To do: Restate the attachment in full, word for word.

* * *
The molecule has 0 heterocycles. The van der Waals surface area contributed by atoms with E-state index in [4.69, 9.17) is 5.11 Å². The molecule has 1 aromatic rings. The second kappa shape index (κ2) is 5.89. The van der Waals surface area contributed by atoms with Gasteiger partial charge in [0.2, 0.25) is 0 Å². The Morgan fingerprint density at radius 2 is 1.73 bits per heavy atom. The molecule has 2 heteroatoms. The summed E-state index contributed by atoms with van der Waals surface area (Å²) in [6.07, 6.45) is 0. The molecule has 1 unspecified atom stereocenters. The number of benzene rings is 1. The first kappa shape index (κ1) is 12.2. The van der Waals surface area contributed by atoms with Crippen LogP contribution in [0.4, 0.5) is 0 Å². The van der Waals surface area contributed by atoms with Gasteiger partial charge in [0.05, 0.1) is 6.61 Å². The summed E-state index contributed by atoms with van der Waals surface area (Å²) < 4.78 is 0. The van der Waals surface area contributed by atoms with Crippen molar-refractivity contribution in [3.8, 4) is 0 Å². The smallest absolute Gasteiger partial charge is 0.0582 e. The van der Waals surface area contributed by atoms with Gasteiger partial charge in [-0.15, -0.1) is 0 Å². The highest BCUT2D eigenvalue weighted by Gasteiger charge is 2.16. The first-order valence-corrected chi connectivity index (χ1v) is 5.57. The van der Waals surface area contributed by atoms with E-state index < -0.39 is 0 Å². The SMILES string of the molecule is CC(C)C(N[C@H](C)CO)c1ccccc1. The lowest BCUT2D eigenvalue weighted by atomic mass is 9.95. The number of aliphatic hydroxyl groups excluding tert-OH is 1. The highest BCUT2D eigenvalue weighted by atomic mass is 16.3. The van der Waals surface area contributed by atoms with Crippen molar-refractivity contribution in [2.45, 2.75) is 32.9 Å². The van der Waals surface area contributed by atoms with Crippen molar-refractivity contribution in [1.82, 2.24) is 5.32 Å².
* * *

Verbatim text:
The molecule has 0 heterocycles. The van der Waals surface area contributed by atoms with E-state index in [4.69, 9.17) is 5.11 Å². The molecule has 1 aromatic rings. The second kappa shape index (κ2) is 5.89. The van der Waals surface area contributed by atoms with Gasteiger partial charge in [0.2, 0.25) is 0 Å². The Morgan fingerprint density at radius 2 is 1.73 bits per heavy atom. The molecule has 2 heteroatoms. The summed E-state index contributed by atoms with van der Waals surface area (Å²) in [6.07, 6.45) is 0. The molecule has 1 unspecified atom stereocenters. The number of benzene rings is 1. The first kappa shape index (κ1) is 12.2. The van der Waals surface area contributed by atoms with Crippen LogP contribution in [0.4, 0.5) is 0 Å². The van der Waals surface area contributed by atoms with Gasteiger partial charge in [0.05, 0.1) is 6.61 Å². The summed E-state index contributed by atoms with van der Waals surface area (Å²) < 4.78 is 0. The van der Waals surface area contributed by atoms with Crippen molar-refractivity contribution in [3.8, 4) is 0 Å². The smallest absolute Gasteiger partial charge is 0.0582 e. The van der Waals surface area contributed by atoms with Gasteiger partial charge in [-0.15, -0.1) is 0 Å². The highest BCUT2D eigenvalue weighted by Gasteiger charge is 2.16. The first-order valence-corrected chi connectivity index (χ1v) is 5.57. The van der Waals surface area contributed by atoms with E-state index < -0.39 is 0 Å². The SMILES string of the molecule is CC(C)C(N[C@H](C)CO)c1ccccc1. The lowest BCUT2D eigenvalue weighted by atomic mass is 9.95. The number of aliphatic hydroxyl groups excluding tert-OH is 1. The highest BCUT2D eigenvalue weighted by atomic mass is 16.3. The van der Waals surface area contributed by atoms with Crippen molar-refractivity contribution in [2.45, 2.75) is 32.9 Å². The van der Waals surface area contributed by atoms with Crippen molar-refractivity contribution in [1.82, 2.24) is 5.32 Å².